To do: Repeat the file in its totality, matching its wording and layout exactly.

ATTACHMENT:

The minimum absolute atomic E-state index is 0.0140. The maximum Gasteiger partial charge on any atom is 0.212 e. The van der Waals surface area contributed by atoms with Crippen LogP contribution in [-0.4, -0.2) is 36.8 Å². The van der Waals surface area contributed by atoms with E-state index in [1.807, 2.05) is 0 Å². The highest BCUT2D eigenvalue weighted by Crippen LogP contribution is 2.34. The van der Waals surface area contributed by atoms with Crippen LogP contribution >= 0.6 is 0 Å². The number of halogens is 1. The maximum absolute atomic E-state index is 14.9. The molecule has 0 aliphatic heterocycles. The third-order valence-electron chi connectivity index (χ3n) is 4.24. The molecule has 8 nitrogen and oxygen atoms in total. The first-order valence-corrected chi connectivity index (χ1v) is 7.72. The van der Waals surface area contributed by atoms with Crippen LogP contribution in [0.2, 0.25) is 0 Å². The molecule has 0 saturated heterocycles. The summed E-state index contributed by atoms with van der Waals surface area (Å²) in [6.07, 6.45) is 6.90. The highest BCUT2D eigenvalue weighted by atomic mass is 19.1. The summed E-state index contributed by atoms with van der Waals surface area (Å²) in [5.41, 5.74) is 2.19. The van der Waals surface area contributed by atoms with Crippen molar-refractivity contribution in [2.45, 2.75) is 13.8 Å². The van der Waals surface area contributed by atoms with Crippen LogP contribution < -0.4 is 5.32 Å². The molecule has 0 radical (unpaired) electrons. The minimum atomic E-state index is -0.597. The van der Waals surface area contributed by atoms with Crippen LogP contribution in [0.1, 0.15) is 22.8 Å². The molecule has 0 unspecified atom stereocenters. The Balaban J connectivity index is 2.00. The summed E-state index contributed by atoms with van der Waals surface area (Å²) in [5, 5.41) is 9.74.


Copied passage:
The minimum absolute atomic E-state index is 0.0140. The maximum Gasteiger partial charge on any atom is 0.212 e. The van der Waals surface area contributed by atoms with Crippen LogP contribution in [-0.4, -0.2) is 36.8 Å². The van der Waals surface area contributed by atoms with E-state index in [1.807, 2.05) is 0 Å². The highest BCUT2D eigenvalue weighted by Crippen LogP contribution is 2.34. The van der Waals surface area contributed by atoms with Crippen LogP contribution >= 0.6 is 0 Å². The number of halogens is 1. The maximum absolute atomic E-state index is 14.9. The molecule has 0 aliphatic heterocycles. The third-order valence-electron chi connectivity index (χ3n) is 4.24. The molecule has 8 nitrogen and oxygen atoms in total. The first-order valence-corrected chi connectivity index (χ1v) is 7.72. The van der Waals surface area contributed by atoms with Crippen LogP contribution in [0.2, 0.25) is 0 Å². The molecule has 0 saturated heterocycles. The summed E-state index contributed by atoms with van der Waals surface area (Å²) in [6.07, 6.45) is 6.90. The highest BCUT2D eigenvalue weighted by atomic mass is 19.1. The summed E-state index contributed by atoms with van der Waals surface area (Å²) in [5.41, 5.74) is 2.19. The van der Waals surface area contributed by atoms with Crippen molar-refractivity contribution in [2.45, 2.75) is 13.8 Å². The van der Waals surface area contributed by atoms with Crippen LogP contribution < -0.4 is 5.32 Å². The molecule has 0 radical (unpaired) electrons. The minimum atomic E-state index is -0.597. The van der Waals surface area contributed by atoms with Crippen LogP contribution in [0.1, 0.15) is 22.8 Å². The molecule has 0 unspecified atom stereocenters. The Balaban J connectivity index is 2.00. The summed E-state index contributed by atoms with van der Waals surface area (Å²) in [5, 5.41) is 9.74.